Watch or clock repairer
Horologist, clock maker
Clock and watch repairers mend and restore clocks and watches.
Salary range: £16,000 to £40,000
How to become a watch or clock repairer
You can get into this job through:
- a university course
- a college course
- an apprenticeship
- working towards this role
- specialist courses run by private training organisations
You could do one of the following courses:
- a degree in horology
- a foundation degree in historic craft practices – clocks
You can also study for a postgraduate qualification in clock conservation.
You’ll usually need:
- 2 to 3 A levels, or equivalent, for a degree
- a degree in a relevant subject for postgraduate study
- equivalent entry requirements
- student finance for fees and living costs
- university courses and entry requirements
You could start by doing a part-time course in watch and clock repair at a local college. After completing a basic repair course, you could move on to more in-depth training like:
- Level 3 Diploma in Clock or Watch Servicing
- Level 4 Diploma in the Servicing and Repair of Clocks and Watches
Entry requirements for these courses vary.
You can get into this role through a watchmaker advanced apprenticeship.
This apprenticeship is recognised by the British Watch and Clockmakers Guild and is eligible for membership.
Employers will set their own entry requirements.
You could try to find a trainee position with a watch repair firm who would then put you through their own training programme.
You could take training through the British Horological Institute. They offer short courses for beginners along with more advanced qualifications.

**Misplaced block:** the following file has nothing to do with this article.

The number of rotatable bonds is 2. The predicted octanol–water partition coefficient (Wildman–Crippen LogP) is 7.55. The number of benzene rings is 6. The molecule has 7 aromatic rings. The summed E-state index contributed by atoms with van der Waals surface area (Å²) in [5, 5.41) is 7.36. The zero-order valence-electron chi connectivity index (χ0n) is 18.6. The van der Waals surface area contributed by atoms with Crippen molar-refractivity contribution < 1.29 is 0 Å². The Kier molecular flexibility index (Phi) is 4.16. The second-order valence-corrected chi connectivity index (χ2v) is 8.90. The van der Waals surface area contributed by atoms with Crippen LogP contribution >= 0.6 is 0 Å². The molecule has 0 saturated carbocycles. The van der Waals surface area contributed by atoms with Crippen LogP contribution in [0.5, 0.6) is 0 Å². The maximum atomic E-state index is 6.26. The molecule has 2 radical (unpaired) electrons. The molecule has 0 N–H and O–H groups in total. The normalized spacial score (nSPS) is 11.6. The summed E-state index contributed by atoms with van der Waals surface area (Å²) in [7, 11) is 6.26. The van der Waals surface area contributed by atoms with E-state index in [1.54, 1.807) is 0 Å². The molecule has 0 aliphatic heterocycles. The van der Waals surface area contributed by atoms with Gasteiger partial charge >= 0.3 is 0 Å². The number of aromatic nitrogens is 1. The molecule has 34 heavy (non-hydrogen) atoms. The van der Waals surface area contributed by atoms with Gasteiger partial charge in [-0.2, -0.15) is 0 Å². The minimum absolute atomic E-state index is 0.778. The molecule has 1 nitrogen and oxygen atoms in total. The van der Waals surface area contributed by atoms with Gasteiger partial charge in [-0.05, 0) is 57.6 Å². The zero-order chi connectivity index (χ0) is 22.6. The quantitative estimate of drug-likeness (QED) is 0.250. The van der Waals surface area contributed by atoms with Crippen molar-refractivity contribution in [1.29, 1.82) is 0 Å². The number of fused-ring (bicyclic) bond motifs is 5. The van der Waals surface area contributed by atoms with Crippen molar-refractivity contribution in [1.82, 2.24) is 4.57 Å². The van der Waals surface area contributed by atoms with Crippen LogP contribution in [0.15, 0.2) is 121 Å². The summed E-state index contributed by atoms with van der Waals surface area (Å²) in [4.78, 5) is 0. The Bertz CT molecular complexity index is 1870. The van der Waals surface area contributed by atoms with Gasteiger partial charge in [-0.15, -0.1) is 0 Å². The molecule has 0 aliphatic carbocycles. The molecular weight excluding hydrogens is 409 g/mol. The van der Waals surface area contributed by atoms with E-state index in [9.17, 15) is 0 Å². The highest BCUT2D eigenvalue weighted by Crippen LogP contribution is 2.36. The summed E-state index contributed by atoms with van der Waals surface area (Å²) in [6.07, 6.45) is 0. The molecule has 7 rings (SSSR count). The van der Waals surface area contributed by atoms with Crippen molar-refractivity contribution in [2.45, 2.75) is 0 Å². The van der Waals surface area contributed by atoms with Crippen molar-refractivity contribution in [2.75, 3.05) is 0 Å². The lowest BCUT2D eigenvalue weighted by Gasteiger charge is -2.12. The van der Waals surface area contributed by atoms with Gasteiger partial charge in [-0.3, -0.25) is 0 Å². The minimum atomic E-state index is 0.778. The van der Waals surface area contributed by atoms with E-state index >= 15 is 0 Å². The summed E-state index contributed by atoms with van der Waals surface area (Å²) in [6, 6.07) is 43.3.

You can also study for a professional qualification on the Watchmaker Training Programme at The British School of Watchmaking.
Professional and industry bodies
You can find out more about watchmaking careers from the British Horological Institute.
What it takes
Skills and knowledge
- the ability to use, repair and maintain machines and tools
- to be thorough and pay attention to detail
- the ability to work well with your hands
- persistence and determination
- the ability to use your initiative
- analytical thinking skills
- physical skills like movement, coordination, dexterity and grace
- customer service skills
- to be able to carry out basic tasks on a computer or hand-held device
What you’ll do
Your day-to-day tasks may include:
- inspecting and taking apart watches or clocks to identify faults
- replacing batteries
- cleaning and oiling parts
- making new parts to replace worn ones
- checking for accuracy
- fitting new watch straps
- etching or engraving designs onto a watch face
You could work in a workshop.
Career path and progression
With experience, you could manage a workshop or retail jewellery outlet, or run your own business repairing or designing watches.
If you specialise in antique clocks, you could work in a museum conserving antique clocks, or work at an auctioneers as a valuer.
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